By 1970, two studies in Science and Nature found no evidence that supported a connection between MSG ingestion and experiencing symptoms associated with CRS. But as political and public fear mounted, many American food manufacturers removed MSG from their labels, according to Sarah Tracy, Ph.D., a historian who is writing a book about the history of MSG. And Chinese restaurants started slapping large “No MSG” language on menus and storefronts.

msg bottle caution tape

What’s perhaps more telling is that even with MSG taken out of Chinese food, complaints of health issues continued. A 1977 study by researchers at Harvard University found that “respondents attributed virtually any unpleasant symptom experienced anytime within 24 hours after eating in a Chinese restaurant to represent the ‘Chinese Restaurant Syndrome.’ ” It’s not a thing of the past, either. There are still Yelp reviews of Asian restaurants that include people complaining of headaches. That goes for both restaurants that still abstain from using MSG for fear of alienating customers and those that have decided enough is enough and dropped that charade. Surely, many people experience something negative when eating Chinese food, but what is it exactly?

The Health of the Matter

SCIENTISTS APPROACHED human nutrition very differently in the 1960s compared with today, and much of the confusion around MSG has been sorted out—at least within the world of dietetics.

Brian St. Pierre, R.D., C.S.C.S, a Men’s Health advisor, pokes a hole in the myth: “MSG is not a toxin,” he says. That’s because, first, the results of rodent experiments are not often replicated in humans, he says. And second, just like the infertility experiment on mice, other mice-based experiments centered on “injecting large doses of MSG” are simply impossible to mimic, even if you gorge.

“While MSG might cause headaches in some people, it doesn’t cause brain damage. In the studies done on rats, they were given ten to 100 times average human consumption on a bodyweight basis,” St. Pierre says. “There is no evidence that currently shows any detriment to brain health in humans when MSG is consumed in normal amounts.” The same goes for cancer, lower IQs, and the umbrella complaint of “allergies.”

Glutamate by itself is a naturally occurring amino acid and acts as a neurotransmitter. It also exists in abundance naturally in tomatoes, shrimp, hard cheeses, and, yes, even the whey-protein shake you might knock back after a workout. So even if you avoid consuming foods seasoned with MSG, you’re likely consuming glutamate in many common foods you eat.

protein bottle, tomato, shrimp, cheese, with caution tape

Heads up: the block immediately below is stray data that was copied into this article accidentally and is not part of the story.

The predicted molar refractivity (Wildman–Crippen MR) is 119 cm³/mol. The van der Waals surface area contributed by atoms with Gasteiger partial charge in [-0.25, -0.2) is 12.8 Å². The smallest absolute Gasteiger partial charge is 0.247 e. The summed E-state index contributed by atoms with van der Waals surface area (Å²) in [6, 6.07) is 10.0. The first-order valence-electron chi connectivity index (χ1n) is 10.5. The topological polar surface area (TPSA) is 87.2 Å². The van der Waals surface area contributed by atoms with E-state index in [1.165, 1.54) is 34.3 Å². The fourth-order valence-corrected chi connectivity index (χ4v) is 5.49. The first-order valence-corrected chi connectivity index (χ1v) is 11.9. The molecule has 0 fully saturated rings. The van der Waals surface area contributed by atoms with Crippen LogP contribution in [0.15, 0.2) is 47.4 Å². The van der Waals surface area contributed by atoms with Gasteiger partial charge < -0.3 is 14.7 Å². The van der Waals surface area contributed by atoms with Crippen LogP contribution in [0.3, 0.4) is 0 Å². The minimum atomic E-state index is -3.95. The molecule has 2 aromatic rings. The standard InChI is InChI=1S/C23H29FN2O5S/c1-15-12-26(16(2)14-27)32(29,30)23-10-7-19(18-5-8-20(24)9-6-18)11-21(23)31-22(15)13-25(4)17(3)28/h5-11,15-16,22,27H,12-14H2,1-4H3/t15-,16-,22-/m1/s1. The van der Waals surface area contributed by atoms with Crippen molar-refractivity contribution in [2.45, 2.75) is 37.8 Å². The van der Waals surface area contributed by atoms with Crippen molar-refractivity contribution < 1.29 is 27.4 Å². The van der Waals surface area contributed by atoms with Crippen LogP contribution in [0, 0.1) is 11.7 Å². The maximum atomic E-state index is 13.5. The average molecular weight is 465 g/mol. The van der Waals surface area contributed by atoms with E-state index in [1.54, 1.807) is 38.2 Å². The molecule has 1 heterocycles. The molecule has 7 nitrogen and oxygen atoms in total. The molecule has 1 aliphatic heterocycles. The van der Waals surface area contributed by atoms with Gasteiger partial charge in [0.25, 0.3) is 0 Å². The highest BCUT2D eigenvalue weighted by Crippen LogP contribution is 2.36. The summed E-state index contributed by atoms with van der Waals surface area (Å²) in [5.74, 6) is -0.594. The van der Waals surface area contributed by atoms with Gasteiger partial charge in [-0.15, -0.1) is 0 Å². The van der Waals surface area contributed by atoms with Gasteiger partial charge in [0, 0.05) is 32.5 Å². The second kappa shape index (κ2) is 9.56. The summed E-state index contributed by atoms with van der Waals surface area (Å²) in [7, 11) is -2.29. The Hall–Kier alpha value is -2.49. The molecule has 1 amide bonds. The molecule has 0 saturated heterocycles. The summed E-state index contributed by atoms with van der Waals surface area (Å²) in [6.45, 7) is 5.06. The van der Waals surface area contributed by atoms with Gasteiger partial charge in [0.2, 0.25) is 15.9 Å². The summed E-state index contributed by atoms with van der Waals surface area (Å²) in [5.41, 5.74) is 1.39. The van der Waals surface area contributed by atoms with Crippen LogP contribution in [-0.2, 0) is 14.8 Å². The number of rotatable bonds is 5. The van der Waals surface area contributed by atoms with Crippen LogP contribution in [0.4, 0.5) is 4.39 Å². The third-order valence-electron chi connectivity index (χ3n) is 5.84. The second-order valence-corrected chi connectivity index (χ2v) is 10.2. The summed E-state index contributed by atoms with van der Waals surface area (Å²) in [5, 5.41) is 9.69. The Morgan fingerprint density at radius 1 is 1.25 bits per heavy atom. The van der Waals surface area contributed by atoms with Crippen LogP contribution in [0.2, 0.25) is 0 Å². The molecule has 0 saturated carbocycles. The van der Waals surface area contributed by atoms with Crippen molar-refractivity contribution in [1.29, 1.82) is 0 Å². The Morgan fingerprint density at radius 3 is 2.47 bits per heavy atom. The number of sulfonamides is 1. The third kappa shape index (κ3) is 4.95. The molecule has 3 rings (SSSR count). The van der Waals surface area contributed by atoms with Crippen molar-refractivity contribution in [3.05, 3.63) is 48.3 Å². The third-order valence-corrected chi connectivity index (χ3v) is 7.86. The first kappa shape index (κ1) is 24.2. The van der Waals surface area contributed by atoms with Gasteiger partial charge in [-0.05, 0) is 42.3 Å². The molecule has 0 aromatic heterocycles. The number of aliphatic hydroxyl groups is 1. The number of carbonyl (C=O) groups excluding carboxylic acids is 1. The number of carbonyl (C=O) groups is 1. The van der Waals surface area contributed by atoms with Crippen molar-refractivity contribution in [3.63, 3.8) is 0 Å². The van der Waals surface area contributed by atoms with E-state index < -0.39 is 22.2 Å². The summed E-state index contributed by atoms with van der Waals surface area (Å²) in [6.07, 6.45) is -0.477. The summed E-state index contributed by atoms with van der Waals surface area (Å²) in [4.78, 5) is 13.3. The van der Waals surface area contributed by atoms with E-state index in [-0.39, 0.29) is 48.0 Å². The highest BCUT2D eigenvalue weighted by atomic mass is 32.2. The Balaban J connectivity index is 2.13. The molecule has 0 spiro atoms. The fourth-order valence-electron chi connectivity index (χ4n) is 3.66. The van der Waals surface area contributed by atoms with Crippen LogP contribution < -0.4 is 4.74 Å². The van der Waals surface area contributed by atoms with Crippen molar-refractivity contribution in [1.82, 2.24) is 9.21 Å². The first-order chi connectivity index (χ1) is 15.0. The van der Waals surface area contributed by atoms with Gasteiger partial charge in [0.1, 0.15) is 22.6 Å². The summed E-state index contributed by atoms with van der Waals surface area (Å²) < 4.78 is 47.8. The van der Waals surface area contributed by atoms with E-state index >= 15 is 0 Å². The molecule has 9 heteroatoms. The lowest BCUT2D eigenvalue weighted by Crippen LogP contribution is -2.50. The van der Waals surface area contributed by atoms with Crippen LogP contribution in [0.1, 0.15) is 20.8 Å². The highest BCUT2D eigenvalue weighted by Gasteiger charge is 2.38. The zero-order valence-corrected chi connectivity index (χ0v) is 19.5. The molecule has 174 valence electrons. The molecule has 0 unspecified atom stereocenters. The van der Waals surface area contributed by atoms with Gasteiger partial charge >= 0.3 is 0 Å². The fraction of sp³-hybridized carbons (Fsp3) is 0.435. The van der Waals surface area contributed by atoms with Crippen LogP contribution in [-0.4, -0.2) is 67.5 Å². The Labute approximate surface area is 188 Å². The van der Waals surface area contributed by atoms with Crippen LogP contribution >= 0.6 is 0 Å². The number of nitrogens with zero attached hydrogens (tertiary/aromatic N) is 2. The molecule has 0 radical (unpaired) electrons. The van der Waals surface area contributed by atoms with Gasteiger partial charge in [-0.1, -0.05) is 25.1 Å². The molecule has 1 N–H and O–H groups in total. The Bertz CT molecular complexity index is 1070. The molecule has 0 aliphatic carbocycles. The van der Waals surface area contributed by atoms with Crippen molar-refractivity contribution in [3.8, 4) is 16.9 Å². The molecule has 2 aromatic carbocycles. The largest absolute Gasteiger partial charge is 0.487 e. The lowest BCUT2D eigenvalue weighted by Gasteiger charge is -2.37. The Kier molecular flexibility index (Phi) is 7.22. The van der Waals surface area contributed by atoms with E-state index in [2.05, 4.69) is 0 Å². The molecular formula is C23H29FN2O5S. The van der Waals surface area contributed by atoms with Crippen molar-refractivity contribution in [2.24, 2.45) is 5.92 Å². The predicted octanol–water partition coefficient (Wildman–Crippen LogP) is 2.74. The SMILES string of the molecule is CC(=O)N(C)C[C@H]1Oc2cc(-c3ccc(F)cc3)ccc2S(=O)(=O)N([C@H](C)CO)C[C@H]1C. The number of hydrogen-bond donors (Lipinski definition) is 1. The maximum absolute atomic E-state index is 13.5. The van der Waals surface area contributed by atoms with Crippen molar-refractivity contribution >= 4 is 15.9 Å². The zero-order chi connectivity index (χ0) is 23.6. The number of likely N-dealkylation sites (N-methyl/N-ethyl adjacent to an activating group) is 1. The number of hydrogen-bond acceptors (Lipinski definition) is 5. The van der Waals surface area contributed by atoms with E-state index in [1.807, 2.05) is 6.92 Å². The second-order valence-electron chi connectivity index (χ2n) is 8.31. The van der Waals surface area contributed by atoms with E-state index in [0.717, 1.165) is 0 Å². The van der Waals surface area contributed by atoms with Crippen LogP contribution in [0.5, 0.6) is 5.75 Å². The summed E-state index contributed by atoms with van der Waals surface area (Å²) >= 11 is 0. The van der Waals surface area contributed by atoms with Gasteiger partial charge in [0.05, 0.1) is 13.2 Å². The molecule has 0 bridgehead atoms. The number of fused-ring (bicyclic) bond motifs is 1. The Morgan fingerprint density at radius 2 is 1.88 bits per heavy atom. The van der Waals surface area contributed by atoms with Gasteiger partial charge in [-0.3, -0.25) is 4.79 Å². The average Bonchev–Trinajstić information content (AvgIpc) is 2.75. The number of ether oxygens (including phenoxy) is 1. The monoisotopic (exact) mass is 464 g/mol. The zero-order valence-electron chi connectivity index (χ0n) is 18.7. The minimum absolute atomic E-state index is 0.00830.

As for the most common complaint of “Chinese Restaurant Syndrome,” in 2018 the International Headache Society removed MSG from its list of causative factors for headaches after studies could not prove a definitive connection.

The Real Symptom

MOSBY DESCRIBES the late 1950s as a time of heightened anti-Chinese sentiments. By the 1960s, domestic and international politics had shifted toward a fairly clear anti-communist agenda. In fact, he says, during this time, anti-Chinese sentiments were so mainstream and accepted that most Americans didn’t consider their apprehension to be racial bias.

The nature of Chinese food at this time made things worse, says Fei-Hsien Wang, Ph.D., a historian who studies MSG. But the cultural blame for that was also misplaced: “As Chinese restaurants became more common in the U.S., most were not fine dining but greasy, heavily seasoned takeout fast food that catered to American tastes,” she says. Abnormal usage of MSG made for a fine scapegoat for the physiological and gastrointestinal symptoms that accompanied unhealthy eating habits—especially when it happened to be Chinese food. Meanwhile, plenty of food-court and fast-casual chains have since popularized this unhealthy Americanized version.

takaaki nishii poses in front of a display of ajinomoto products

President Takaaki Nishii of Ajinomoto, one of the world’s largest suppliers of MSG, poses in front of a display of his company’s products.


Emily Porter-Salmon, Ph.D., a semiotician at the London-based cultural-insight agency Sign Salad, says MSG faces a tough uphill battle for reputation redemption. “It’s the harsh chemical name, and it is Other with a capital O.” Modern consumers are wary of overly processed foods that are devoid of nutrition and rely entirely on multisyllabic chemical additives to taste good. Meanwhile, trendy diets often feature organic, unadulterated ingredients that are raw, pure, or perhaps reminiscent of meals eaten by prehistoric ancestors. A fine, white crystal that is not pure salt or sugar seems at odds with that ideology—even if it’s been proven to add deliciousness while subtracting, well, nothing.

“MSG is seen as this high-tech food additive made in this other place, and that is seen as inherently frightening and hostile in the West,” says Porter-Salmon. “If it were derived in the West, it would just be seen as any other food additive.” Don’t discount the downright racist “microaggression that is super strong around unfamiliar foreign food,” says Porter-Salmon, a sentiment echoed by Mosby and Tracy.

Today, more chefs like Huang, Teigen, and Chang are pushing to change perceptions. In fact, many are increasingly outspoken about how MSG should be the not-so-secret ingredient for adding depth and roundness to savory dishes.

“MSG can give the illusion of cooking time when you don’t have it,” says food writer Niamh Shields, author of Bacon the Cookbook.

“It works a treat when added to tomato sauce for pasta, particularly if you’ve got tomatoes that aren’t the best,” says Helen Graves, a food writer and an editor of Pit, a magazine about food and fire. “I wouldn’t hesitate to add it to a ragù or other slow-cooked dish—the kinds of dishes where we are always looking to create ‘depth’ but sometimes don’t quite achieve it.”

MiMi Aye, the author of Mandalay: Recipes and Tales from a Burmese Kitchen and the host of The MSG Pod, a popular cooking podcast, suggests that anyone new to the game make two versions of their favorite dish–one with MSG and one without. “My favorite way to demonstrate this is to make scrambled eggs,” she says. “Whisk four eggs with salt and pepper, divide into two bowls, and add a small pinch of MSG to one. You’ll never eat eggs without MSG again!”

Nick Lacasse, a former Around the World in 80 Plates contestant and an executive chef at Walden Catering, suggests that the only limitation on uses may truly be our imagination. “MSG would work great in pickles, as the flavor develops as it ferments and evolves,” he says. You can also try pickled mushrooms, or any vegetable with a denser flesh.

At the end of the day, was the MSG panic in America really Chinese panic? After 50 years of discourse, the ingredient still has a long road to travel before its negative mystique fades away. If you’re paying attention, you should be able to taste the change already. Says Wang: “There’s MSG in KFC, but there’s no KFC Syndrome, you know?”